The heartbreaking story of my friend, Pamela Adie, who was turned back at the borders of Mozambique a few days ago, isnâ€™t new but reinforces the horrible and ridiculous travel situations for many Africans within the continent.
Adie, an activist, who leads a pro-LGBT group, The Equality Hub, in Nigeria in a series of tweets, said she was turned back at the Southern African country for not having a visa. She did every research before her travel, and indeed, as confirmed by the Visa Index 2022, only Visa on Arrivals is available for Nigerians into Mozambique.
The immigration officers insisted even though the Visa on Arrival policy is valid â€“ and have provided all necessary documents requested; hotel reservation, employerâ€™s letter, return ticket â€“ she still needs to provide a letter of invitation which has to come from the Mozambican embassy in her country inviting her. Like some criminal, she was escorted back to the plane and ferried back to Nigeria, forfeiting the purpose of her business trip to the country.
Intra-African travel is complicated and fraught with suspicion. To travel in Africa, according to the Visa Openness Index Report 2021, 51% of African countries require African countries to obtain a visa before they arrive. Twenty five per cent of African countries welcome some or all African visitors visa-free. Twenty four per cent of African countries allow some African visitors to obtain a visa on arrival. Only Seychelles, Benin, and The Gambia offer visa-free access to Africans.
Interestingly, citizens of only 15 African nations can travel to South Africa without a visa, yet holders of 28 different European passports can enter the country freely.
And to add that, it is also expensive to fly within the continent â€“ thanks to the governmentâ€™s heavy taxes, protectionist policies, poor connectivity, and infrastructure â€“ which sadly continues to stifle the growth of the aviation industry on the continent. On the average, passenger charges are twice as much on the continent as in Europe or the Middle East.
While the African Union has developed ambitious plans for the continental free trade area, the free movement of its people lags. Undoubtedly, â€œtrade is a force for good,â€ as Director-General of the World Trade Organisation Ngozi Okonjo-Iweala rightly mentioned. Still, the continent needs to review its travel policies that shut its people out.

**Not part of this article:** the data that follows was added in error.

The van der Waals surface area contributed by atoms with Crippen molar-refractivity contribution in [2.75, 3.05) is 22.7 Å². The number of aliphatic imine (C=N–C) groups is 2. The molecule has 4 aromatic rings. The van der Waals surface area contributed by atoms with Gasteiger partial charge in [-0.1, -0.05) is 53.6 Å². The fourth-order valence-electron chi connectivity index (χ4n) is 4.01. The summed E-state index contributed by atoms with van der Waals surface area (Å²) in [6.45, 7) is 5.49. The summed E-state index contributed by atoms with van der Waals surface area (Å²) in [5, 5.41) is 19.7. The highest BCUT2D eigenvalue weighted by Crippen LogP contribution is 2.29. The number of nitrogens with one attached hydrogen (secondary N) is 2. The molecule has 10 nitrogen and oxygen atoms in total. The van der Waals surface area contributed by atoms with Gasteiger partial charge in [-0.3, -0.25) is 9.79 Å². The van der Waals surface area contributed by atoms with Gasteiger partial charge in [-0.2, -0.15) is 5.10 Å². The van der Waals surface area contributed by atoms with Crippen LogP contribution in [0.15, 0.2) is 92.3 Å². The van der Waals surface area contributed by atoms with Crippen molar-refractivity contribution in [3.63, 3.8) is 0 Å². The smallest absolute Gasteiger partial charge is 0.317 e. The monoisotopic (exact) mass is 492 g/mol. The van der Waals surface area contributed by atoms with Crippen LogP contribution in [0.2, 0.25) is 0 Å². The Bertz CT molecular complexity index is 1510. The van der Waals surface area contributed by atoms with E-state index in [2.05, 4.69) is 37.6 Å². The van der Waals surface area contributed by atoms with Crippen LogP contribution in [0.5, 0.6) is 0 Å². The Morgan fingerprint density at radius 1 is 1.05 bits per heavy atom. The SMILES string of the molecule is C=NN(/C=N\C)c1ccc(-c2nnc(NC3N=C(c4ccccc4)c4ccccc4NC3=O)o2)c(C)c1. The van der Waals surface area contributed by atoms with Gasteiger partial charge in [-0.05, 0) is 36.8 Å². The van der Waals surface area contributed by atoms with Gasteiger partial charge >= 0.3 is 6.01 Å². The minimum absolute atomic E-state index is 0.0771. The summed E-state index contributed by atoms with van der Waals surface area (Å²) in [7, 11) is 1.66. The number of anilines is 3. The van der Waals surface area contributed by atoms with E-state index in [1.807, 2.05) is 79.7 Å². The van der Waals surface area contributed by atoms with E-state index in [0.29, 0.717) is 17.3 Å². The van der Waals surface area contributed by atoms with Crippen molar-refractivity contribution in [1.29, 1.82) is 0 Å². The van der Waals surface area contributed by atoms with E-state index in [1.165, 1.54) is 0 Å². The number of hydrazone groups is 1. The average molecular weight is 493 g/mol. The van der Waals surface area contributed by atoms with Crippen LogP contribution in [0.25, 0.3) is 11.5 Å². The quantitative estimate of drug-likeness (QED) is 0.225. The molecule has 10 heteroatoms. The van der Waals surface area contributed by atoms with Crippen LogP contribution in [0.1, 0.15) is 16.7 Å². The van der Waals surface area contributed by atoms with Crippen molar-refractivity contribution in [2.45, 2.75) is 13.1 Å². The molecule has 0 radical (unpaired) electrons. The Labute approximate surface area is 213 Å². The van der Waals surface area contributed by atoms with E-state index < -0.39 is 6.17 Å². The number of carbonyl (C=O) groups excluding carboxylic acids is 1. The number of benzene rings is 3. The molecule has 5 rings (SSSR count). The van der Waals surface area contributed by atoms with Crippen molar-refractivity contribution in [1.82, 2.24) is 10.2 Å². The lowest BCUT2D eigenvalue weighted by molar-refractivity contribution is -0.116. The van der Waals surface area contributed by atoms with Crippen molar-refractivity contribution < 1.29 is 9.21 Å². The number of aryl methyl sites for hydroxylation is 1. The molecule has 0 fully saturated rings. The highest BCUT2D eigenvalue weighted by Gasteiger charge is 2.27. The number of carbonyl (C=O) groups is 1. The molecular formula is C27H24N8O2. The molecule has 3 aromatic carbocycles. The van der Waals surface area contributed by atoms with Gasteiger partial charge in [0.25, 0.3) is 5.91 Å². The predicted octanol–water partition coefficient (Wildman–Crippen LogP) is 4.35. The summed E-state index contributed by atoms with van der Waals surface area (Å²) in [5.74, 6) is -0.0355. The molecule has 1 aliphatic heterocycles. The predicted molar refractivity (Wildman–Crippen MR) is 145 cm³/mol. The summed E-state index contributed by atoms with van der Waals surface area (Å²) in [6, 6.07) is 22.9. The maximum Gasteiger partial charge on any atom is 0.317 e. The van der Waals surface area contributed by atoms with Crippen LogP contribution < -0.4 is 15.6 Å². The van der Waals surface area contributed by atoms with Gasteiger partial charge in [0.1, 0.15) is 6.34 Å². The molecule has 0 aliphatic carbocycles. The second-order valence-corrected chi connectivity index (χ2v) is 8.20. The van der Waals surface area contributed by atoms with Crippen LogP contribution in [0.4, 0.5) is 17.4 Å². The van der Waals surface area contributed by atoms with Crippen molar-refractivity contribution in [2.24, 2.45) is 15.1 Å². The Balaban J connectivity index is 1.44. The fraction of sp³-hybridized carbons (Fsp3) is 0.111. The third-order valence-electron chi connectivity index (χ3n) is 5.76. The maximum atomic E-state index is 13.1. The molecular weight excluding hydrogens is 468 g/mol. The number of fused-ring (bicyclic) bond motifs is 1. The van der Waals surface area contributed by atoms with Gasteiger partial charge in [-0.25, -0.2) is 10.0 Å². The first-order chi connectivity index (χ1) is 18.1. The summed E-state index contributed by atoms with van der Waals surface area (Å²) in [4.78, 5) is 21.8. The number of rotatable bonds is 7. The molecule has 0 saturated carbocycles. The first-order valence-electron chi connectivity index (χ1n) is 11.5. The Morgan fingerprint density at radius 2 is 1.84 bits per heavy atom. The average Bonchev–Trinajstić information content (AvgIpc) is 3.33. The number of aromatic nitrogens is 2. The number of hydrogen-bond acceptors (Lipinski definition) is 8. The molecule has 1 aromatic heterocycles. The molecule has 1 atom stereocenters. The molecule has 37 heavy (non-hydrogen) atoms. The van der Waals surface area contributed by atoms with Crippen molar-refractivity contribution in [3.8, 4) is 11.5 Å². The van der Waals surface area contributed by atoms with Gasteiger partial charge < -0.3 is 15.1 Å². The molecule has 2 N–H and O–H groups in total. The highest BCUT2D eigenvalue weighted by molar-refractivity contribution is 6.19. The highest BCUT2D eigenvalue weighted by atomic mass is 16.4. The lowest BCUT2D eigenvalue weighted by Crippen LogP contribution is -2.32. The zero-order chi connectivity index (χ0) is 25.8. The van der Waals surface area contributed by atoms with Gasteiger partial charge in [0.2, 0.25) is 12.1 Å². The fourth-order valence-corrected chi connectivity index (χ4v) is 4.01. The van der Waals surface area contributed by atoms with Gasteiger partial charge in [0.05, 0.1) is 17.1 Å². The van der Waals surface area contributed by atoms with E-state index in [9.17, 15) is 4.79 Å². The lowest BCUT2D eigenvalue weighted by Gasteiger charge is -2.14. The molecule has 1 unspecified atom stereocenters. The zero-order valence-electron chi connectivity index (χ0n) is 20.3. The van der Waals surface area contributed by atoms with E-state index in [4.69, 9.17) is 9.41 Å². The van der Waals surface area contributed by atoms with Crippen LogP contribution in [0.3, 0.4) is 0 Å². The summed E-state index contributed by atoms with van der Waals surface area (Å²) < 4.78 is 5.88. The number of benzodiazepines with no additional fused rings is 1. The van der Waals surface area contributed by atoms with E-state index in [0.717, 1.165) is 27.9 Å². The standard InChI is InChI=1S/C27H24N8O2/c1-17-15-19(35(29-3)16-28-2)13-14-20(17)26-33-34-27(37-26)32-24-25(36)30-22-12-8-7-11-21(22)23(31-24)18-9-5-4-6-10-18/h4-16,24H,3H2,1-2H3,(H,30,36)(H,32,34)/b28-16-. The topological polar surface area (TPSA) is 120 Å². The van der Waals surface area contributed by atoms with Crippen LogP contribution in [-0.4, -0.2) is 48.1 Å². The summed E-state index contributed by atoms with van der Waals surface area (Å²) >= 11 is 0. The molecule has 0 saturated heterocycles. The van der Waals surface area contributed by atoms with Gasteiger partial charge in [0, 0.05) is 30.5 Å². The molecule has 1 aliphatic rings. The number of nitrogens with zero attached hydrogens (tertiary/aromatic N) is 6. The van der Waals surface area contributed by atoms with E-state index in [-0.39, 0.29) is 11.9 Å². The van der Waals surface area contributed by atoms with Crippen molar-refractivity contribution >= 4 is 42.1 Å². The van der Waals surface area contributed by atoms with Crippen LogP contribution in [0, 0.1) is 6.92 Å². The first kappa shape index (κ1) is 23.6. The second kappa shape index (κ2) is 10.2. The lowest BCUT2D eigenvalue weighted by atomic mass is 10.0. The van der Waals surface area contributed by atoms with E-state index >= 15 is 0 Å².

Right now, African countries need to position themselves to make the AfCTA work strategically, and one of such ways is to relax their visa restrictions for easy entry of Africans. Like the European Union, we need to craft a working model that will ensure great success in connecting people and economies â€“ and not with closed borders and harsh visa restrictions.
If the continent is concerned about building a prosperous future for its citizens, it needs to set aside its differences and ensure people have the joy and ability to travel, work and live within their continent; otherwise, we will keep losing bright young minds who (sometimes undertake precarious trips) to Europe in search of better lives.
And especially, for a continent projected to double its current growth rate by 2050, only with the free movement of people will there be a boost in intra-Africa trade, commerce, and tourism; labour mobility, intra-Africa knowledge, and skills transfer, social integration, and tourism; improved trans-border infrastructure and shared development.
Pamelaâ€™s story is too many painful experiences Africans have been exposed to in commuting across the continent. Her thread is full of bile testimonials and harrowing experiences of people in the hands of government officials at the borders and in African countries. We need to do better.
Olufemi is a commentator with Young Voices and manages African Programmes for Students For Liberty